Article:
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A Little Bit About Koji

A Little Bit About Koji

Old 02-02-2020, 10:17 AM
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I had no idea that Koji was such a huge hit with the celeb chefs. My dau is a food show junky and she just informed me about the new, Koji craze...who knew?

For those of you who don't know, koji is a fungus that is grown on rice, barley and other substrates. It is then used to make all sorts of things like miso, shoyu, tamari, aminos, sake, mirin, amazake...the list goes on and on. It is supposed to have some health benefits, has been used for thousands of years and is very safe to eat. It's not just used to make Asian foods. Koji is beginning to show up everywhere! There are chefs out there that are now growing it on meats. The result is a very tender and more flavorful steak, or chop.

So, I showed my dau my new book about making things with koji and we both got very excited. I bought some barley koji starter that was ready to go and I made some miso. Now I want to make my own Koji starter. I'm going to start some this week. I'll let you know how it goes.

~ C
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Old 02-05-2020, 04:55 PM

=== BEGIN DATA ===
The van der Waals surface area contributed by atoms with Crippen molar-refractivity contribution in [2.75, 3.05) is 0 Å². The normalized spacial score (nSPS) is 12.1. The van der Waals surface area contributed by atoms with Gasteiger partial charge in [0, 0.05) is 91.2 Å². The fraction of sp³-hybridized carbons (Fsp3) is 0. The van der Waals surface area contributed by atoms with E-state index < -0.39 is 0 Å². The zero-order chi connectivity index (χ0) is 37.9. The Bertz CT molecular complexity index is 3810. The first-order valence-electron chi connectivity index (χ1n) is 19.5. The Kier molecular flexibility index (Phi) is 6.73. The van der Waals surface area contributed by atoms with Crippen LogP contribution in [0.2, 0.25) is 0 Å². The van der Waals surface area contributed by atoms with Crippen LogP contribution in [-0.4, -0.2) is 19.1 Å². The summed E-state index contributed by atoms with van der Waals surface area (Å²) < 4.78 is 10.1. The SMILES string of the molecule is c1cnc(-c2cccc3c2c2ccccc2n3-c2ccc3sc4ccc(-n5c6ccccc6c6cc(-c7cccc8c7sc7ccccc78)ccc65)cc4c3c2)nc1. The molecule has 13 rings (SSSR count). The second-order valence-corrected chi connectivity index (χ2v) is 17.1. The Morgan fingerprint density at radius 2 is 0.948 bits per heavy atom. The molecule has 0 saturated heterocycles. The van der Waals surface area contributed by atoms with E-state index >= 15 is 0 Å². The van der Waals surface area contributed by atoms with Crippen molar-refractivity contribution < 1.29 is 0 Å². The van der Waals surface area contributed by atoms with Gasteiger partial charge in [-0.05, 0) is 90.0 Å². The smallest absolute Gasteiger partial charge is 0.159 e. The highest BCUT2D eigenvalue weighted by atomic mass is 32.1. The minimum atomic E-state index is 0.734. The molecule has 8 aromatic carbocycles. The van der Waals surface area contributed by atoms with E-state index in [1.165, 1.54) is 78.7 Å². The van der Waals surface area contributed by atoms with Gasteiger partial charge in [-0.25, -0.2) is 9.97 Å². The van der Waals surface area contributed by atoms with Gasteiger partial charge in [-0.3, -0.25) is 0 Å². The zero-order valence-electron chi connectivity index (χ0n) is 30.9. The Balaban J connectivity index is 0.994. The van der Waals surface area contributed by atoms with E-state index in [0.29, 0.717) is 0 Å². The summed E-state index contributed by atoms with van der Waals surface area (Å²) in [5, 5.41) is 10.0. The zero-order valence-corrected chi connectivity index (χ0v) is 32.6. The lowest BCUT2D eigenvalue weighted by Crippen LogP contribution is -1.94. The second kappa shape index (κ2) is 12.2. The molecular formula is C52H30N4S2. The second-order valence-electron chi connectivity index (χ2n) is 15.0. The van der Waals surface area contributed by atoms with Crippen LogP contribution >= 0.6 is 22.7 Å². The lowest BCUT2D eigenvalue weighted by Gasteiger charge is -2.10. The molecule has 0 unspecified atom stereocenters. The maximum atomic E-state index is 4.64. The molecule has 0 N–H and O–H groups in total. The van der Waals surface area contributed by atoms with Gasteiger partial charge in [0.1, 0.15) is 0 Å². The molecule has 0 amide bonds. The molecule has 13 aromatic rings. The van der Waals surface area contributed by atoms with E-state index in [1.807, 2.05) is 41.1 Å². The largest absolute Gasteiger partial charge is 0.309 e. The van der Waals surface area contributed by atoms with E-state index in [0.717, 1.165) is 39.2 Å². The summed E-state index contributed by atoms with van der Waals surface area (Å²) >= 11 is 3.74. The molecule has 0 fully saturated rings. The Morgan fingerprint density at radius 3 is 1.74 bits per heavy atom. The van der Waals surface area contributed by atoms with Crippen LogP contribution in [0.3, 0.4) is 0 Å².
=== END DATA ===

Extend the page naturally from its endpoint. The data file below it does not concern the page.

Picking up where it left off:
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Please post about it. I am always interested in trying different food tastes.
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Old 02-06-2020, 11:24 AM
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I first made a couple of batches of Tempeh, an Indonesian product, which is a soybean cake that is covered with an edible fungus (mushroomy taste.) It was easy and both batches were a total success! I now have a freezer full of Tempeh.

The Tempeh recipe is in the book and it is a very similar process to making koji. Now that THAT is under my belt, I'm ready to try my first Koji. I'm going to make either a barley koji, (made from simple, pearled barley,) or a rice koji, (made from arborio rice, which I have a big canister of.) My only issue is that my set up requires that it be kept at a narrow temperature range by using an aquarium heater. I have a new heater, but I don't thinking it is working properly. During my Tempeh project, the whole batch got cold and slowed way down. I almost threw it out, but I was able to bring it back by adding hot water to the water bath it was floating in. I think that Koji is a little more particular about temperature, so I'll have to go out and buy another heater before I get started...augh!

Koji can be frozen, dried, or kept fresh in the refrigerator for a short time period. Once I have a few batches of koji made, I plan to use it to make soy sauce, miso, gochujang and other interesting things...maybe even some sake. I'm excited!

~ C
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